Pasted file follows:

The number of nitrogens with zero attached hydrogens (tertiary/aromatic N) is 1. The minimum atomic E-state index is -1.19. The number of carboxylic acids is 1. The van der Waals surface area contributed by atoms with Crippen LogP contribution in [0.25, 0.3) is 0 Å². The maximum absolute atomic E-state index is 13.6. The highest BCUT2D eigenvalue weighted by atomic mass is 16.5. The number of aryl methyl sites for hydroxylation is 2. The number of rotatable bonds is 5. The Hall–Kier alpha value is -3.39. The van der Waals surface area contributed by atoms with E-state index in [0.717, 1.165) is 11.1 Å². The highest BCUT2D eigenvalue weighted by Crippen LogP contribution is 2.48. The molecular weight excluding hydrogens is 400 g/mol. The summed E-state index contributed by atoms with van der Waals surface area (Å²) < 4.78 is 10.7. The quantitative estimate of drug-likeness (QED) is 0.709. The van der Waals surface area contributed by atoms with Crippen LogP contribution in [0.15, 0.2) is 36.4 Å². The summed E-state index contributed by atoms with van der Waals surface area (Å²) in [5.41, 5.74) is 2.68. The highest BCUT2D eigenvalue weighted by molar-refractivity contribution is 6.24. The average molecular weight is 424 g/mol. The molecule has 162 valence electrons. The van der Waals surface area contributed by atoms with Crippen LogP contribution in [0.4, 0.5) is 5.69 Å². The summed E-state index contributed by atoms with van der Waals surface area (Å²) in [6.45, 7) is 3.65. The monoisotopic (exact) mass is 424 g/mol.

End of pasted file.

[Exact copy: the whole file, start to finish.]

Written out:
The number of nitrogens with zero attached hydrogens (tertiary/aromatic N) is 1. The minimum atomic E-state index is -1.19. The number of carboxylic acids is 1. The van der Waals surface area contributed by atoms with Crippen LogP contribution in [0.25, 0.3) is 0 Å². The maximum absolute atomic E-state index is 13.6. The highest BCUT2D eigenvalue weighted by atomic mass is 16.5. The number of aryl methyl sites for hydroxylation is 2. The number of rotatable bonds is 5. The Hall–Kier alpha value is -3.39. The van der Waals surface area contributed by atoms with E-state index in [0.717, 1.165) is 11.1 Å². The highest BCUT2D eigenvalue weighted by Crippen LogP contribution is 2.48. The molecular weight excluding hydrogens is 400 g/mol. The summed E-state index contributed by atoms with van der Waals surface area (Å²) < 4.78 is 10.7. The quantitative estimate of drug-likeness (QED) is 0.709. The van der Waals surface area contributed by atoms with Crippen LogP contribution in [0.15, 0.2) is 36.4 Å². The summed E-state index contributed by atoms with van der Waals surface area (Å²) in [5.41, 5.74) is 2.68. The highest BCUT2D eigenvalue weighted by molar-refractivity contribution is 6.24. The average molecular weight is 424 g/mol. The molecule has 162 valence electrons. The van der Waals surface area contributed by atoms with Crippen LogP contribution in [0.4, 0.5) is 5.69 Å². The summed E-state index contributed by atoms with van der Waals surface area (Å²) in [6.45, 7) is 3.65. The monoisotopic (exact) mass is 424 g/mol.